33 What are the Functions of a Trademark

What are the Functions of a Trademark

Allows companies to differentiate their products. Ensures consumers can distinguish between products and ultimately develop brand loyalty and Trust.

33

34 Any Distinctive Words, Letters, Numerals, Pictures, Shapes, Colors,

Any Distinctive Words, Letters, Numerals, Pictures, Shapes, Colors,

Logo-types, Labels or Combinations

http://www.progress.com/trademarks/index.ssp

34

35 Any Distinctive Words, Letters,

Any Distinctive Words, Letters,

35

36 Examples of Trademarks

Examples of Trademarks

CyberGrid, MetaRules, High Tower, the High Tower logo, and TowerView are trademarks or registered trademarks of High Tower Software, Inc. in the United States and other countries. HI-TECH C, Pacific C, Lucifer, PPD, HPD and HI-TIDE are trademarks or registered trademarks of HI-TECH Software.

36

37 Protection through TM Registration

Protection through TM Registration

Exclusive rights prevent others from marketing products under same or confusingly similar mark; Secures investment in marketing effort; Promotes customer loyalty/ reputation / image of company; Provides coverage in relevant markets where business operates; Registered marks may be licensed or basis franchising agreements.

37

38 Enforcing Trademarks

Enforcing Trademarks

Responsibility on trademark owner to identify infringement and decide on measures; Cease and desist letter to alleged infringer; Search and seize order; Cooperation with customs authorities to prevent counterfeit trademark goods; Arbitration and mediation (preserve business relations).

38

39 Remember

Remember

..

In many countries, to enforce trademark rights, .. the owner of the trademark has to provide evidence or proof of use of the mark in relation to the goods or services specified in the trademark register, aside from proof of infringement.

39

40 Dos and Donts to preserve distinctiveness and value of a trademark

Dos and Donts to preserve distinctiveness and value of a trademark

40

41 Protecting trademarks begins in-house

Protecting trademarks begins in-house

..

Trademark is instrumental to developing brand identity and customer loyalty Important to preserve and enhance distinctiveness and value of mark

Protect it from being misused by others

Make proper use of your trademark

41

42 1. Use Actively

1. Use Actively

..

by offering the products, the services; Affix the mark to the goods or their packaging in promotional, instructional and reference materials; on website, labels, packaging, business papers, invoices, etc.

42

43 2. Avoid Trademark from becoming Generic

2. Avoid Trademark from becoming Generic

Remember, the function of trademark is . to distinguish the goods/services NOT to describe the goods/services. If the trademark becomes common use ... risks becoming generic; and a loss of protection will follow.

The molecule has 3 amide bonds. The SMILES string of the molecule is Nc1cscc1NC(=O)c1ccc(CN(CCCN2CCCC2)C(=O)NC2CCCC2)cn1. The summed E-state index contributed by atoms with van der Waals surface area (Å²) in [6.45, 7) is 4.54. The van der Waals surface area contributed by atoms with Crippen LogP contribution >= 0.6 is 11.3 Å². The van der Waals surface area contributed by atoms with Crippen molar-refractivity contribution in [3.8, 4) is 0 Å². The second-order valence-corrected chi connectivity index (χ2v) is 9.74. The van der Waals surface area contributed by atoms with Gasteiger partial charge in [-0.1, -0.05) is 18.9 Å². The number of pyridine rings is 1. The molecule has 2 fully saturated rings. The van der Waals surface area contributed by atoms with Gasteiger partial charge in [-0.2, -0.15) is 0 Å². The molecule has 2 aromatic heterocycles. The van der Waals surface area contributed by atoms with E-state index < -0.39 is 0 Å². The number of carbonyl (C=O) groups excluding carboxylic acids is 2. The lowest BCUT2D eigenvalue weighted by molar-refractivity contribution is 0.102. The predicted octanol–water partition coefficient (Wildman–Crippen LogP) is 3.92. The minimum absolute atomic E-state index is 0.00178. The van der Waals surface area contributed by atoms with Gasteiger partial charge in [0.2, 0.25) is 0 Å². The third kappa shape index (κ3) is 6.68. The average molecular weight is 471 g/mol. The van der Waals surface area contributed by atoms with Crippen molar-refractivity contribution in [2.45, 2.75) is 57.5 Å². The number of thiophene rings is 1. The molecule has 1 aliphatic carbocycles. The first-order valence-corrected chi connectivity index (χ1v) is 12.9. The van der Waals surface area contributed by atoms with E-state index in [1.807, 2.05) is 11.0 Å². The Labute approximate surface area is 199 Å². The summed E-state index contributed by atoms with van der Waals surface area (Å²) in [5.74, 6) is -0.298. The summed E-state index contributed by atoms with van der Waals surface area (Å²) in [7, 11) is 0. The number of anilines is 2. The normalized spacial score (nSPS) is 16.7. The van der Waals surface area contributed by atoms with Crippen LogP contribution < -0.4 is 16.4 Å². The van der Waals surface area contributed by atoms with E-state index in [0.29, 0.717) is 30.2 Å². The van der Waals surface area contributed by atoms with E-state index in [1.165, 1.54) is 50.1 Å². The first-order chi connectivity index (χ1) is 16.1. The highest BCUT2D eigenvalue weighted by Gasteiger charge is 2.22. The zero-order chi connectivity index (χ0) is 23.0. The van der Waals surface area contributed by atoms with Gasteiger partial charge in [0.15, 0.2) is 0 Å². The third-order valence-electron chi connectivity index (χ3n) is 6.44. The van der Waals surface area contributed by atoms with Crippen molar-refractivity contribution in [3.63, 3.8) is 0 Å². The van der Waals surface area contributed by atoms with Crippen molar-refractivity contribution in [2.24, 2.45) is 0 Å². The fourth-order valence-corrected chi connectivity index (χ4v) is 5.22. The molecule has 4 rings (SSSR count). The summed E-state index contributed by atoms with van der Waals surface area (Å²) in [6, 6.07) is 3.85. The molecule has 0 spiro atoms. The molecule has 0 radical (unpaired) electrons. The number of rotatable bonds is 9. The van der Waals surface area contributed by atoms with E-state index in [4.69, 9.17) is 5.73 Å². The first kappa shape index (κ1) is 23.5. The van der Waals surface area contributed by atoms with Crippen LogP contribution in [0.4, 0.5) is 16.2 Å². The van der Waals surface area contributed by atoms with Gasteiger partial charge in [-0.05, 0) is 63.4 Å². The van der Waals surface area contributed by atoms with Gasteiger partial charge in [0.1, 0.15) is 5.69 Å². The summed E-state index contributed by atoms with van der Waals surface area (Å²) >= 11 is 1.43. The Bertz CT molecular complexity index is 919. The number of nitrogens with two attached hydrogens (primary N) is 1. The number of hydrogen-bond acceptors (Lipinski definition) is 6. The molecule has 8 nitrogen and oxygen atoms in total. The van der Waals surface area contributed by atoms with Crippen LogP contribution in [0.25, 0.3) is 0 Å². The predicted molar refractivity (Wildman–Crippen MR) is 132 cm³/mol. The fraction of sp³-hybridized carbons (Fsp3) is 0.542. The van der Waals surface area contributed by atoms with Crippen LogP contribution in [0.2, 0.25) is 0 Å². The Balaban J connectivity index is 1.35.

43

44 Examples of Generic Trademarks

Examples of Generic Trademarks

Kleenex = facial tissue Coke = soft drink Xerox = photocopier FedEx = overnight courier service Thermos = hot water bottle Yo-yo =

44

45 A) Set TM apart from surrounding text_

A) Set TM apart from surrounding text_

Distinguish mark from surrounding text Use capital letters, bold, color, italics, underline, quotation marks. This is to avoid the chance of the mark being seen as generic term. Creates distinct commercial impression in minds of consumers regarding the mark.

45

46 Correct use: Raymond Textile is India's leading producer of worsted

Correct use: Raymond Textile is India's leading producer of worsted

suiting fabric with over 60% market share. Raymond Textile is India's leading producer of worsted suiting fabric with over 60% market share.

Incorrect use: Raymond Textile is India's leading producer of worsted suiting fabric with over 60% market share.

46

47 B) Specify font, size, proportion and placement_

B) Specify font, size, proportion and placement_

Consistently reproduce font / size / proportion (especially if integral part of registered mark). ? This helps to maintain a uniform and consistent look. ? It avoids confusing consumers.

47

48 Correct use:

Correct use:

Incorrect use:

VIMAL

ADT

A ftosa

48

49 C) Specify colors_

C) Specify colors_

______________

? Color can be effective tool for creating brand identification (many people use color as selection). ? If color is feature ? must always appear in correct colors ? must appear in color whenever possible ? If you license others to use your trademark ? provide color specifications ? monitor correct use

49

50 50

50

51 D) Use trademark as adjective_

D) Use trademark as adjective_

___

? Avoid using as nouns or verbs; ? Use as adjective in association with a descriptive noun; ? Non-adjectival use, over time, can result in genericness.

51

52 Correct use: - Buy a Mafatlal suite from authorized dealers

Correct use: - Buy a Mafatlal suite from authorized dealers

- Photocopy this for me on the Xerox copier.

Incorrect use: - Buy Mafatlals from authorized dealers. - Xerox this for me.

52

53 E) Do not use in possessive form_

E) Do not use in possessive form_

_____

Correct use: - The great quality and design of Swarovski jewelry